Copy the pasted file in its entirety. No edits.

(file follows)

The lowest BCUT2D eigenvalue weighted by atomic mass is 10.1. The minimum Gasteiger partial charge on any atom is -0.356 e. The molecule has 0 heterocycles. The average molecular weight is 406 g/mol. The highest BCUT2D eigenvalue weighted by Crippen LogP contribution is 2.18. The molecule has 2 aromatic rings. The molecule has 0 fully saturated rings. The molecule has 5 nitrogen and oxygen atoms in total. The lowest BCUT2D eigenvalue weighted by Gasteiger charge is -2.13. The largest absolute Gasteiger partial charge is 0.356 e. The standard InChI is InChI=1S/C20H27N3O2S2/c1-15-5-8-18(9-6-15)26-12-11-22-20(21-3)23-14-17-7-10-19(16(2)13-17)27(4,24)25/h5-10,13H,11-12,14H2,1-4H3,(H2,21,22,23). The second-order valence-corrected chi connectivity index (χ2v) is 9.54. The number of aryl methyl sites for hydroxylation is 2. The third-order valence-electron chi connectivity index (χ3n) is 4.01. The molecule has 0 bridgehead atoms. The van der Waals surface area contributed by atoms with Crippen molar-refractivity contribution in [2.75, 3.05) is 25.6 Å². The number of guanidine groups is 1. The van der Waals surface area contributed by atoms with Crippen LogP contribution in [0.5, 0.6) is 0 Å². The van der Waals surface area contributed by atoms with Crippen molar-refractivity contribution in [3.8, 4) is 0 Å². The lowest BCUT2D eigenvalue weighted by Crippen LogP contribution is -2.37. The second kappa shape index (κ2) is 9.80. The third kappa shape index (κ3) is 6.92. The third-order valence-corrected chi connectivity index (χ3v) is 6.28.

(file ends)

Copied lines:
The lowest BCUT2D eigenvalue weighted by atomic mass is 10.1. The minimum Gasteiger partial charge on any atom is -0.356 e. The molecule has 0 heterocycles. The average molecular weight is 406 g/mol. The highest BCUT2D eigenvalue weighted by Crippen LogP contribution is 2.18. The molecule has 2 aromatic rings. The molecule has 0 fully saturated rings. The molecule has 5 nitrogen and oxygen atoms in total. The lowest BCUT2D eigenvalue weighted by Gasteiger charge is -2.13. The largest absolute Gasteiger partial charge is 0.356 e. The standard InChI is InChI=1S/C20H27N3O2S2/c1-15-5-8-18(9-6-15)26-12-11-22-20(21-3)23-14-17-7-10-19(16(2)13-17)27(4,24)25/h5-10,13H,11-12,14H2,1-4H3,(H2,21,22,23). The second-order valence-corrected chi connectivity index (χ2v) is 9.54. The number of aryl methyl sites for hydroxylation is 2. The third-order valence-electron chi connectivity index (χ3n) is 4.01. The molecule has 0 bridgehead atoms. The van der Waals surface area contributed by atoms with Crippen molar-refractivity contribution in [2.75, 3.05) is 25.6 Å². The number of guanidine groups is 1. The van der Waals surface area contributed by atoms with Crippen LogP contribution in [0.5, 0.6) is 0 Å². The van der Waals surface area contributed by atoms with Crippen molar-refractivity contribution in [3.8, 4) is 0 Å². The lowest BCUT2D eigenvalue weighted by Crippen LogP contribution is -2.37. The second kappa shape index (κ2) is 9.80. The third kappa shape index (κ3) is 6.92. The third-order valence-corrected chi connectivity index (χ3v) is 6.28.